Odds & Ends About Insured Rental Financing

Rental-Property-Mortgage-Rules CMHC’s new rental mortgage rules have been around for few weeks now.

Here are some of the most common questions we’ve seen people ask about them.

1.  Why are property taxes and heat not factored into debt service calculations on properties that generate rent?

Answer:  When a property generates rent and it is owner-occupied or the subject property of the application, CMHC permits only 50% of that rent to be added to the borrower’s income for qualification purposes. This is referred to as a “50% add-back.”

When calculating total debt service, CMHC does not require property taxes and heat to be explicitly included in the formula. That’s because the 50% add-back method already discounts the rent to take expenses into account.

2.  How can you prove rental income for non-owner occupied rentals owned less than two years?

Answer:  CMHC requires a 2-year history to establish net rental income on non-owner occupied rentals.

When a rental has been owned for less than two years, CMHC permits “the current rent to be used for qualifying purposes if the Approved Lender is satisfied that the rental income is stable.”  To document this rental income, CMHC says lenders can use:

  • Audited or review engagement financial statements prepared by a practicing accountant
  • Signed leases; or,
  • Appraisals containing the reasonable rent rate, and expenses for the rental unit.

3.  Can you borrow the 20% down payment on an insured rental mortgage?

Answer:  CMHC says it generally permits borrowed down payments for non-owner occupied rental properties as follows:

  • The down payment must be borrowed against proven assets.
  • The proven assets must be “financial in nature, unencumbered by debt, and readily convertible to cash.”

That definition includes lines of credit (LOC) if they are secured by another property the borrower owns. Naturally, any LOC payments must also be factored into the borrower’s debt ratio calculations.

Conversely, borrowing against non-financial assets is not an acceptable way to meet CMHC’s minimum down payment requirements for non-owner occupied properties.


Mortgage-TipDon’t forget that lenders have their own policies as well, and they are sometimes more stringent than those above.

For example, not all lenders will let you borrow your down payment on a non-owner occupied rental property.

Suffice it to say, as of April 19 there are a slew of new rental guidelines to be aware of. If you have any questions, you can save a little effort by contacting a mortgage planner. Try to find one that specializes in rental financing to make life easier.


Sidebar:  For those who haven’t seen them yet, here are CMHC’s debt ratio guidelines for rental properties.

  1. So with the borrowed 20% payment how often are clients able to get beyond 3 properties? Could you do a post about financing for those with 3+ properties and 30+ properties?

  2. Who am I to provide editorial suggestions, but I’ve been checking back waiting for your commentary on the biggest story to hit the broker industry in recent history – BMO’s fraud case yesterday. Hoping you’ll offer some insight.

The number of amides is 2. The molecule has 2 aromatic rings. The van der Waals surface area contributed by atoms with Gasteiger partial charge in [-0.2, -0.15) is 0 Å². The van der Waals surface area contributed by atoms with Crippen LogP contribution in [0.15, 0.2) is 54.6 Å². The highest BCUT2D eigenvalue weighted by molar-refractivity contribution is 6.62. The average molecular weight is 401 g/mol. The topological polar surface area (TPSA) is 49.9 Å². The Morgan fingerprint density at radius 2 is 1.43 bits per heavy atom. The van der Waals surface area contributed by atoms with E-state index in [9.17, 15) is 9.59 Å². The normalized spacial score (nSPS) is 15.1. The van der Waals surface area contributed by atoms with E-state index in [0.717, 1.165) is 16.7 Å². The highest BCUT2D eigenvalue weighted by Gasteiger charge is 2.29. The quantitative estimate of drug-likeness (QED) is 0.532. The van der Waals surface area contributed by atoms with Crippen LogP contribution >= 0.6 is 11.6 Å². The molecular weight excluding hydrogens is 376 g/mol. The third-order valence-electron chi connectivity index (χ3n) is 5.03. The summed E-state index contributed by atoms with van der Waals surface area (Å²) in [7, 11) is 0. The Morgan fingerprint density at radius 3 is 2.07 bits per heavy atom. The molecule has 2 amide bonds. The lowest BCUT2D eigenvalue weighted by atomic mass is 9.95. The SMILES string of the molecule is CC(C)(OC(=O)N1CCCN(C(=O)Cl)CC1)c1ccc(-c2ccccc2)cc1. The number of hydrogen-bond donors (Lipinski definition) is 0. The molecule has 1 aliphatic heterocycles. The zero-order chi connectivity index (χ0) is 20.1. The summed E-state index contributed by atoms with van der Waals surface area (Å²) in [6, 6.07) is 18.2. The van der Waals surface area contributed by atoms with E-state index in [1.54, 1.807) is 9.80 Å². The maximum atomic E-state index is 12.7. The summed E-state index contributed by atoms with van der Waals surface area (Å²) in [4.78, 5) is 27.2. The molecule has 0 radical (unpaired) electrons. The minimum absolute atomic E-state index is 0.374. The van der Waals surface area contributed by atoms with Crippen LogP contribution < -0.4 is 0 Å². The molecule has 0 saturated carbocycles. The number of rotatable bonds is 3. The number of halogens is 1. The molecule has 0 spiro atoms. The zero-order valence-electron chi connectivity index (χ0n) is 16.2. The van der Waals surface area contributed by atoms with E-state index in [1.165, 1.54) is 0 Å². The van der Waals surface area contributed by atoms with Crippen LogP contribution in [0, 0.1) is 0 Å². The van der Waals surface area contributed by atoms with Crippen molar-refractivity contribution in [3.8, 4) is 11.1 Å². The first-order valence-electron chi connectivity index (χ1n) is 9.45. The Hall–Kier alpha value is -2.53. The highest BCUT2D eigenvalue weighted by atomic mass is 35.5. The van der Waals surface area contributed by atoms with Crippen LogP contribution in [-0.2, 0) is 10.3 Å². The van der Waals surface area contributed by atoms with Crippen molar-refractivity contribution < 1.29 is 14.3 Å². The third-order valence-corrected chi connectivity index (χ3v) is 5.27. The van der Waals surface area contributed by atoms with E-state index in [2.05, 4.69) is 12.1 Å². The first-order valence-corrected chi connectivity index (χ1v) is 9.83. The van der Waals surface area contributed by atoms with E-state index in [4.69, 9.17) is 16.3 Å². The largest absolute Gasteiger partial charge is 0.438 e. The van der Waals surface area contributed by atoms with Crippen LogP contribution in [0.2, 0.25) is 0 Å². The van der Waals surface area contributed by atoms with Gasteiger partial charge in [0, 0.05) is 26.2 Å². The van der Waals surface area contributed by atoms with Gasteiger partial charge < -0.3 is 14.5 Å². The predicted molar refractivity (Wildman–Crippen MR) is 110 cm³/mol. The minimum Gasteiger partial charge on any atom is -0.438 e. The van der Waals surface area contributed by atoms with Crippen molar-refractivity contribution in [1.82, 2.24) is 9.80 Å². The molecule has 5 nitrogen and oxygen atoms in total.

3. Hi William,
    We’ve been trying to collect some details before we post. Unfortunately BMO isn’t commenting given the criminal investigations.
    This is a big story for the mortgage industry in general, but I can’t say it’s the biggest story for the mortgage broker industry at this point. No one has any idea how much BMO’s own employees were complicit, versus laywers, brokers, and other parties.

  4. mortgage fraud is more of a banking concern and a criminal police matter. Its still early in the investigation but the direct insiders on this kind of fraud are usually bank employees, appraisers and RE lawyers and not mortgage brokers since all the information a mortgage broker feeds to the FI is fully reviewed by the FI’s own underwriting department and that is where the buck stops.
    I know for a fact BMO is not the only FI to be taken by this very fraud and as a banker, have known about it since 2007.
    As a unwritten rule, Joe public rarely hears about bank fraud because it undermines the banks reputation to ever suggest that your money is not safe with them.

  5. Thanks for the comments, and fair enough about the fact that bank employees, appraisers, lawyers, etc are all involved too. But I think it’s naive to say that some bad-apple brokers are not part of the scheme–there’s a pretty big incentive in the way of extra commissions and kickbacks for facilitating this kind of scheme and by looking the other way when a big client is sending you file after file.

  6. These new mortgage rules are costing me a house. Three years ago, I bought a house in East Hamilton with 0% down, 40 yr am with Wells Fargo as the mortgagee. After about 2 years, we moved and because the mortage penalty was so high couldn’t sell it so opted to rent it out.
    Now, there’s not enough equity in it, Wells is renewing but at a ridiculously high interest rate so my only two options were a) refinance or b) sell. Refinancing became impossible because of the new rules and there’s not a lot of equity in there to sell. So, this should be interesting to say the least…

  7. I would also be interested in reading an article about getting financing for investors with 3 plus properties.
    Thanks, Jennifer

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